Critically Ill Children Allowed to Leave Gaza for First Time Since May


But the main conduit through which Gazans could leave — the Rafah crossing with Egypt — shut down after Israeli forces captured it in May during a military offensive. Egypt shuttered its side of the gateway in protest, and the Gazan part was later destroyed in a fire, according to the Israeli military, seemingly dashing hopes that the crossing would be reopened in the near future.

At least two sick Gazans who were scheduled to leave in early Maydied because they weren’t allowed to evacuate in time to get lifesaving care, their family members said.

With the Rafah crossing closed, the group of children allowed to leave on Thursday was taken into Israeli territory through another border point, Kerem Shalom, before being brought to Egypt. The move did not appear to immediately herald a new permanent route for the critically ill to safely leave Gaza.

One of the children who made the crossing on Thursday was a 10-month-old girl named Sadeel Hamdan.

For months, her family had looked on with growing dread as Sadeel’s condition deteriorated. Her belly swelled like a balloon because of severe liver failure, and she desperately needed a transplant, her father, Tamer Hamdan, said.

On Thursday morning — after weeks of waiting — Mr. Hamdan and Sadeel were finally permitted to leave the enclave. After entering Israel, they were ferried along with other patients to Nitzana, an Israeli border crossing, where they entered Egyptian territory, he said.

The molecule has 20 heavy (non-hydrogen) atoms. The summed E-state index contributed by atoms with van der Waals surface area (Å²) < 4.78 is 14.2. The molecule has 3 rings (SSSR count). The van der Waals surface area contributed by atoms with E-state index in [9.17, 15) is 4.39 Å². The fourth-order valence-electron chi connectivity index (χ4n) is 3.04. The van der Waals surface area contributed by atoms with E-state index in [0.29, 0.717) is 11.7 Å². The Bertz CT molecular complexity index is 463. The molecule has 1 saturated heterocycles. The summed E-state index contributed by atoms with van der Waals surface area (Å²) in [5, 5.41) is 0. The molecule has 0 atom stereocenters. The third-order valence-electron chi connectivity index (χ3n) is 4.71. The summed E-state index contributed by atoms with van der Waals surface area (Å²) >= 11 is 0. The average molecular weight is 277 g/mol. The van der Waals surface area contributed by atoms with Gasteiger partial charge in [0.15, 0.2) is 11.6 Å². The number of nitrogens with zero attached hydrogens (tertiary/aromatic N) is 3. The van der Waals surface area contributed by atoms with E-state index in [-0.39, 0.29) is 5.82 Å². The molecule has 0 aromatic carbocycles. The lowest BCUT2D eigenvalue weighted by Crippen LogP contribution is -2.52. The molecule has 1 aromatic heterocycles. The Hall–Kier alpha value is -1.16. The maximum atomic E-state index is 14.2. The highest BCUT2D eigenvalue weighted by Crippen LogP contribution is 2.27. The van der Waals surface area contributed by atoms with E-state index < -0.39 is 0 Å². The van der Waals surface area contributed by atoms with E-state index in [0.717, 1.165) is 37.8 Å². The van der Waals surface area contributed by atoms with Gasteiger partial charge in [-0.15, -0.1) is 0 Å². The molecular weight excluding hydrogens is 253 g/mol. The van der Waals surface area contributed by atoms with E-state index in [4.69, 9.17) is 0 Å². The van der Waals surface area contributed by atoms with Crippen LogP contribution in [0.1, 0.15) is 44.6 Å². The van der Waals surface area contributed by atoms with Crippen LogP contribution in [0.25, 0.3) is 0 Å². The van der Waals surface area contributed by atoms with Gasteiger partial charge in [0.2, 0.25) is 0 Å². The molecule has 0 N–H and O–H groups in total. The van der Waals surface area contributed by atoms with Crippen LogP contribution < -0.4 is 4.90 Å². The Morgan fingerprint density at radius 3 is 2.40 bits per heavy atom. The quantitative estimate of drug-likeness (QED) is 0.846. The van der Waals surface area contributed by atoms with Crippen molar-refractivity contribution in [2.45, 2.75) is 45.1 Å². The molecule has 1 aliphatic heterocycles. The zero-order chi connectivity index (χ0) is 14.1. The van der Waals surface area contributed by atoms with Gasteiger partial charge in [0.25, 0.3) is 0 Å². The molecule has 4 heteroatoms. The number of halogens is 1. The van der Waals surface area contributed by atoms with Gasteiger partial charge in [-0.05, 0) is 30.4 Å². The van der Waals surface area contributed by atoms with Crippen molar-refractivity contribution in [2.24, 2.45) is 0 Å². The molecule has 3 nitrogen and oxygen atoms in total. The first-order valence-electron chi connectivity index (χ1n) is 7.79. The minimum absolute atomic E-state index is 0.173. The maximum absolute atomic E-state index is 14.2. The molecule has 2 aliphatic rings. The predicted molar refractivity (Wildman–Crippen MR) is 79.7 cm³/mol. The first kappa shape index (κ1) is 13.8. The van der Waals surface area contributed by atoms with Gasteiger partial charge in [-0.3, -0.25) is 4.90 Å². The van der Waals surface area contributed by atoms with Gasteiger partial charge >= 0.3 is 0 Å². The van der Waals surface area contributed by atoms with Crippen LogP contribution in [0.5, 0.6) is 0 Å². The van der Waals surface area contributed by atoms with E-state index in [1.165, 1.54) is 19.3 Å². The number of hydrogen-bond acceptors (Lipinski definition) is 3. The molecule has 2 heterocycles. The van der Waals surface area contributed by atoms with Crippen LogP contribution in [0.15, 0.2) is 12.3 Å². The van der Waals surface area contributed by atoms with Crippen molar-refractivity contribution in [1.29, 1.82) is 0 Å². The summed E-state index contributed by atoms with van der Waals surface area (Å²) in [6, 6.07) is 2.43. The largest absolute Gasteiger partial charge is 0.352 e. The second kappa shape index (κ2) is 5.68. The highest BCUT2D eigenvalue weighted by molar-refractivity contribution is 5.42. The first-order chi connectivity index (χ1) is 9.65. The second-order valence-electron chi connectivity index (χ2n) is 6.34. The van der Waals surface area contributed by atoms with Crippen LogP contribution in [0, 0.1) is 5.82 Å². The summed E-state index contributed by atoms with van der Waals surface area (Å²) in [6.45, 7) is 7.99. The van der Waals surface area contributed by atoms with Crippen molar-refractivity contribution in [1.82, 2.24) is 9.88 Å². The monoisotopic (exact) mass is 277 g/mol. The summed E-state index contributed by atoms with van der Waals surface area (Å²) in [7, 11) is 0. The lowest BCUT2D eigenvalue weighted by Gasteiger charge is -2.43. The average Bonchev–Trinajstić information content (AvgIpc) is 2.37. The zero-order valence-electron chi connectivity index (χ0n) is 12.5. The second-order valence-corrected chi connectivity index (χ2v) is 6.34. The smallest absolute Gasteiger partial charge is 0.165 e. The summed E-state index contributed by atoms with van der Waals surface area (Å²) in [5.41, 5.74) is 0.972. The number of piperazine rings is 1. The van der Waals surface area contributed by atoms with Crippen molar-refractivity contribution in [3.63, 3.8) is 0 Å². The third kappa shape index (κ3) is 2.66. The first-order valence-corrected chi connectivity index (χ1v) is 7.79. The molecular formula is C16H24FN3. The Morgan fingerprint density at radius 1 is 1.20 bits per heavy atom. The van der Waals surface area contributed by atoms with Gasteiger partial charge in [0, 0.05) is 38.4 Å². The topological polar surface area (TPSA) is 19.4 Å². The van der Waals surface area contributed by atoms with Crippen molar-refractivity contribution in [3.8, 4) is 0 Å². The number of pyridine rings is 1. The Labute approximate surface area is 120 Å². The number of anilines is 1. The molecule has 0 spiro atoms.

“Thank God,” said Mr. Hamdan, who was reached by phone as he sat in a bus on the Egyptian side of the checkpoint. “We’re so happy that we brought out Sadeel safely. Now we just need to complete her treatment.”

Their departure from Gaza, however, was bittersweet. Mr. Hamdan traveled with his daughter so that he could be a partial liver donor, but his wife and three other children were not permitted to join them. He said he feared for their fate in Gaza.

“We’re all heading into the unknown,” he said.

For each patient who left, there were many others left behind. Muna Abu Holi, a college professor from central Gaza, survived an explosion that killed one of her daughters and left two others seriously wounded.

Both of her surviving daughters had received approval to travel through the Rafah crossing on May 7 for medical treatment, according to documents from the Gaza Health Ministry. But the Israeli offensive led to the border’s shutting down.

“We’re grasping for any possible hope,” Ms. Abu Holi said. “Every piece of news we hear, we cling to.”



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